French President-elect Macron gears up for challenges ahead

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Macron handily defeated far-right National Front leader Marine Le Pen in Sunday's presidential runoff, and now must pull together a majority of lawmakers for his year-old political movement to run in the mid-June legislative election.

Valls, a center-leaning politician in favor of relaxing labor protections, had already thrown his support behind Macron before the presidential election after losing to Benoit Hamon in the Socialist primary.

Valls told RTL radio on Tuesday that Macron's victory over far-right leader Marine Le Pen in the presidential runoff on Sunday was a blow to populism in Europe, and gave a "terrific" image of France overseas.

Indeed, there is some scepticism about Macron's ability to win a majority with candidates from his centrist En Marche movement alone, meaning he might have to form a coalition.

Le Pen, leader of far-right party the National Front, had accused Macron of being "weak" on Islamist terrorism shortly after she scooped 21.4 per cent of the popular vote in the first round of voting, on April 23. His rivals now will be motivated to keep Macron from making further gains during the two-round parliamentary election. The euro too is expected to gain ahead as Macron is a follower of the European Union unlike Le Pen who is in favor of "Frexit".

After the first round of the French election, sources on and close to the ECB Governing Council told Reuters many rate-setters saw scope for sending a small signal in June towards reducing monetary stimulus.

Mr Farron said: "I would like to congratulate Emmanuel Macron on his election as France's new president". Sylvie Goulard, a French deputy to the European Parliament, said Macron would make Berlin his first official visit, with perhaps a stop to see French troops stationed overseas as well.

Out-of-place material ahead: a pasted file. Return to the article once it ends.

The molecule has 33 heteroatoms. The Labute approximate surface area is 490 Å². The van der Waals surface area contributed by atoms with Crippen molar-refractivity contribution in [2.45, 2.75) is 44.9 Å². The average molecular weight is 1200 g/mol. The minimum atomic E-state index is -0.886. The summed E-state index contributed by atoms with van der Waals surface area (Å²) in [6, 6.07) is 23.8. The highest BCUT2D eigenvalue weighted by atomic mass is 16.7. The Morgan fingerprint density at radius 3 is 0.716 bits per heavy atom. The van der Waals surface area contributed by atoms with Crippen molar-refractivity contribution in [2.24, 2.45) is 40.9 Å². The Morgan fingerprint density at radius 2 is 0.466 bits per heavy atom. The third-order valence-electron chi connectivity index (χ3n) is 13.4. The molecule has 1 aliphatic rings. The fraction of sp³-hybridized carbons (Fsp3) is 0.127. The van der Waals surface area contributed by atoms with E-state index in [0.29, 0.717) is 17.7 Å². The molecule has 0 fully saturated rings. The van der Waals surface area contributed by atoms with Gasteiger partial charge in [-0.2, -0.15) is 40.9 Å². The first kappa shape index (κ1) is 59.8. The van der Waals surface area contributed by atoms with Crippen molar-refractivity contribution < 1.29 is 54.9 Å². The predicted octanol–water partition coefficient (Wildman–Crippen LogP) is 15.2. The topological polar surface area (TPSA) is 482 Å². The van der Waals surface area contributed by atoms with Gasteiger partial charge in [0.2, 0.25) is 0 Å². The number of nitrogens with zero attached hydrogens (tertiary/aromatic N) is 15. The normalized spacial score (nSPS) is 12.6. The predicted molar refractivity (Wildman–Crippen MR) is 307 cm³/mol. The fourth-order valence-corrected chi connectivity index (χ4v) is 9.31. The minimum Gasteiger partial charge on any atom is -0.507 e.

While his supporters were jumping for joy at the Louvre and commentators all over the world were hailing Emmanuel Macron's victory as a triumph for liberal and centrist values, a majority of French people won't have seen it as a cause for celebration.

Emmanuel Macron gave a rather solemn victory speech on Sunday night and there are several reasons why he was right to rein in his celebrations.

Foreign policy chief Federica Mogherini took up the refrain "Vive la France, Vive l'Europe" with a picture of her beaming side by side with Macron at the World Economic Forum.

Something essential about Ms Le Pen, and the National Front, had been revealed to France. On the one hand, voters in big cities came out strongly in favour of Macron's pro-European vision, while on the other hand Marine Le Pen's anti-immigration and pro-nationalist agenda appealed to many in rural as well as in the poorer and industrial north-east. France's CAC 40 index, which last week touched the highest level since early 2008, slipped 0.8 percent to 5,391 on Monday.